Military service is not 'just another job'

  • Published
  • By Lt. Col. David Carroll
  • 71st Flying Training Wing Director of Staff
If you've been in the Air Force for a while, you've seen it or heard it. 

You hear it when a young enlisted Airman or lieutenant talks to a senior NCO or officer in "yeahs" and "uh huhs." 

You see it when retreat sounds and people continue walking to get inside, or fail to stop their car in respect. 

I'm speaking of the slow degradation of the display of customs and courtesies in our Air Force. While all of our accession programs teach our Core Values and the Airman's Creed, I still see the decline of respect and wonder. 

I wonder why people enter the service of arms with an attitude that this is just another job. Military service is not "just another job," and never will be. Some of us will be charged with employing weapons on enemy targets. Others will be tasked with supporting those missions in some form or fashion. 

I'd like to take a look at our Core Values and share a few of my thoughts on each, hopefully giving us all something to think about and share. 

Integrity First: The best explanation I have heard on integrity is that it is doing the right thing, even when no one is looking. We should all be doing the right thing, all the time. It also means that, if you mess up, fess up! 

Bad news is not like fine wine; it never improves with age. Be honest, seek out your supervisor, and explain what happened. You have a much better chance of being mentored, rather than disciplined, if you do. Being honest in our failures, as well as our successes, is a big part of integrity. 

Service Before Self: This is a huge area that could take up volumes. It boils down to doing what the service requires of you regardless of the personal impact. 

While it's not likely that any Air Force member will be asked to charge the machine gun nest at obvious peril, some of our recent graduates probably feel that way. They entered pilot training with the expectation that they'd be flying some of the world's most technologically advance aircraft. Some of them are going to be doing that from the isolation of a control station for an Unmanned Aircraft System. 

However, most are pressing forward with enthusiasm knowing what they will be doing has a direct impact on the war on terror. For others, it may mean getting home late for dinner or missing that hot date because there's work that needs to be done.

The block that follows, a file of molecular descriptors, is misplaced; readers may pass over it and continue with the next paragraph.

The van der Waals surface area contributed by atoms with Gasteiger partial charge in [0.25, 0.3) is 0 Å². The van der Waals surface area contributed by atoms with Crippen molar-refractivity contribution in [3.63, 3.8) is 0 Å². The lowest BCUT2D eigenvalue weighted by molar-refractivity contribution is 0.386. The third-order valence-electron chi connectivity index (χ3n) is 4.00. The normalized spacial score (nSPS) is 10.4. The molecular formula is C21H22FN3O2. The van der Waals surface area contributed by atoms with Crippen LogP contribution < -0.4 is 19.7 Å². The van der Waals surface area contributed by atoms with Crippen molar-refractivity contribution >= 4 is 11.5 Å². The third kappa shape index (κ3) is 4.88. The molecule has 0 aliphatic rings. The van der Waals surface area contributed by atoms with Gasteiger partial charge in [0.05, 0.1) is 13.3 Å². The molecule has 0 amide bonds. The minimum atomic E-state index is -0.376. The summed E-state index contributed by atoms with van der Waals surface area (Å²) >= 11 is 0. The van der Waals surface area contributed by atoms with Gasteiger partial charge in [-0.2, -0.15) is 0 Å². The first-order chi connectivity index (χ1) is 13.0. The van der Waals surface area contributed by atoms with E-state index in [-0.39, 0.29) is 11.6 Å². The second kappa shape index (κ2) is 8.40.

If you ever think that you've been asked to do too much for the Air Force, think of Col. John W. Ripley, U.S. Marine Corps. As a young captain in Vietnam, his orders were simple: "Hold and die." 

Excellence In All We Do: We should be doing our duties to the best of our ability and striving to improve our skills at every opportunity. For a pilot, that means staying in the books, increasing the depth of technical knowledge about the aircraft, its capabilities and employment. 

Every career field has its parallel to this. The young enlisted force has Career Development Course materials, as well as the pertinent Air Force Instructions to be mastered. 

Even executive assistants can advance their abilities by working to master the abundance of office automation software we utilize on a daily basis. We can all expand our knowledge and abilities within our core career field, and beyond. In the process, we create excellence. 

How do we stop the slow degradation of customs and courtesies in our Air Force? The first step is taking these things to heart within ourselves. You can't mentor others if it's not in you. Spread the word. When you see someone not striving for these ideals, talk to them. 

Mentor your subordinates, especially by being the example. Be the example that others, subordinates, peers and even superiors, wish to emulate. If we all strive to meet the standard set by our Core Values, and guide others to do the same, the Air Force will be the shining gem of the service of arms.